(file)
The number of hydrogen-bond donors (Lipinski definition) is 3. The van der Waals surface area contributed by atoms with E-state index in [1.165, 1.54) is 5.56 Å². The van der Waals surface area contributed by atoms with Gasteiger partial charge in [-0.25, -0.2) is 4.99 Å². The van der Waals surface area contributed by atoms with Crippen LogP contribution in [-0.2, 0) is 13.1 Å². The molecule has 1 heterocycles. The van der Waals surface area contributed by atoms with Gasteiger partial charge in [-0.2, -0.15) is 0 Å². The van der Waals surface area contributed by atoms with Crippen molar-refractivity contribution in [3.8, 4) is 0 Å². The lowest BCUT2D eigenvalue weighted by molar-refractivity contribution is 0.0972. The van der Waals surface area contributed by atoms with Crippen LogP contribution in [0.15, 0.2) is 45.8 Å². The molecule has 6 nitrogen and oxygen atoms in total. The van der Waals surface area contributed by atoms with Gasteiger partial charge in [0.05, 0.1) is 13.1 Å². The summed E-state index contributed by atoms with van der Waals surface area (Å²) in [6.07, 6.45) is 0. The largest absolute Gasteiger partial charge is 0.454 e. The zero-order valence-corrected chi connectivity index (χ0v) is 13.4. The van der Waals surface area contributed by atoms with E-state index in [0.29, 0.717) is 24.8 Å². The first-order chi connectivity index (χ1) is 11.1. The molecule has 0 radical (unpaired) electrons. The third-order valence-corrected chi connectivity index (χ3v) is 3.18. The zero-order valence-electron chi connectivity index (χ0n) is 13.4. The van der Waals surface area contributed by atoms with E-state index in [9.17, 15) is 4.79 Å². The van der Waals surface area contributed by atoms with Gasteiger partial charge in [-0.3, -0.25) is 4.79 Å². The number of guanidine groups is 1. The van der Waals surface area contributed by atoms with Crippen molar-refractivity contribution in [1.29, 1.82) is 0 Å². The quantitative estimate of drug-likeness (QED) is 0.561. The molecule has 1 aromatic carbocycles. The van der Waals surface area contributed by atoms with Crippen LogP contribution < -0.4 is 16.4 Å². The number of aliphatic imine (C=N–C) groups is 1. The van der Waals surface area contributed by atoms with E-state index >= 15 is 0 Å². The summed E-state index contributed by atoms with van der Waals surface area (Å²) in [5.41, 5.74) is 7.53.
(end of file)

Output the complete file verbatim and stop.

The number of hydrogen-bond donors (Lipinski definition) is 3. The van der Waals surface area contributed by atoms with E-state index in [1.165, 1.54) is 5.56 Å². The van der Waals surface area contributed by atoms with Gasteiger partial charge in [-0.25, -0.2) is 4.99 Å². The van der Waals surface area contributed by atoms with Crippen LogP contribution in [-0.2, 0) is 13.1 Å². The molecule has 1 heterocycles. The van der Waals surface area contributed by atoms with Gasteiger partial charge in [-0.2, -0.15) is 0 Å². The van der Waals surface area contributed by atoms with Crippen molar-refractivity contribution in [3.8, 4) is 0 Å². The lowest BCUT2D eigenvalue weighted by molar-refractivity contribution is 0.0972. The van der Waals surface area contributed by atoms with Crippen LogP contribution in [0.15, 0.2) is 45.8 Å². The molecule has 6 nitrogen and oxygen atoms in total. The van der Waals surface area contributed by atoms with Gasteiger partial charge in [0.05, 0.1) is 13.1 Å². The summed E-state index contributed by atoms with van der Waals surface area (Å²) in [6.07, 6.45) is 0. The largest absolute Gasteiger partial charge is 0.454 e. The zero-order valence-corrected chi connectivity index (χ0v) is 13.4. The van der Waals surface area contributed by atoms with E-state index in [0.29, 0.717) is 24.8 Å². The first-order chi connectivity index (χ1) is 11.1. The molecule has 0 radical (unpaired) electrons. The third-order valence-corrected chi connectivity index (χ3v) is 3.18. The zero-order valence-electron chi connectivity index (χ0n) is 13.4. The van der Waals surface area contributed by atoms with E-state index in [9.17, 15) is 4.79 Å². The van der Waals surface area contributed by atoms with Gasteiger partial charge in [-0.3, -0.25) is 4.79 Å². The number of guanidine groups is 1. The van der Waals surface area contributed by atoms with Crippen molar-refractivity contribution in [1.29, 1.82) is 0 Å². The quantitative estimate of drug-likeness (QED) is 0.561. The molecule has 1 aromatic carbocycles. The van der Waals surface area contributed by atoms with Crippen LogP contribution < -0.4 is 16.4 Å². The number of aliphatic imine (C=N–C) groups is 1. The van der Waals surface area contributed by atoms with E-state index >= 15 is 0 Å². The summed E-state index contributed by atoms with van der Waals surface area (Å²) in [5.41, 5.74) is 7.53.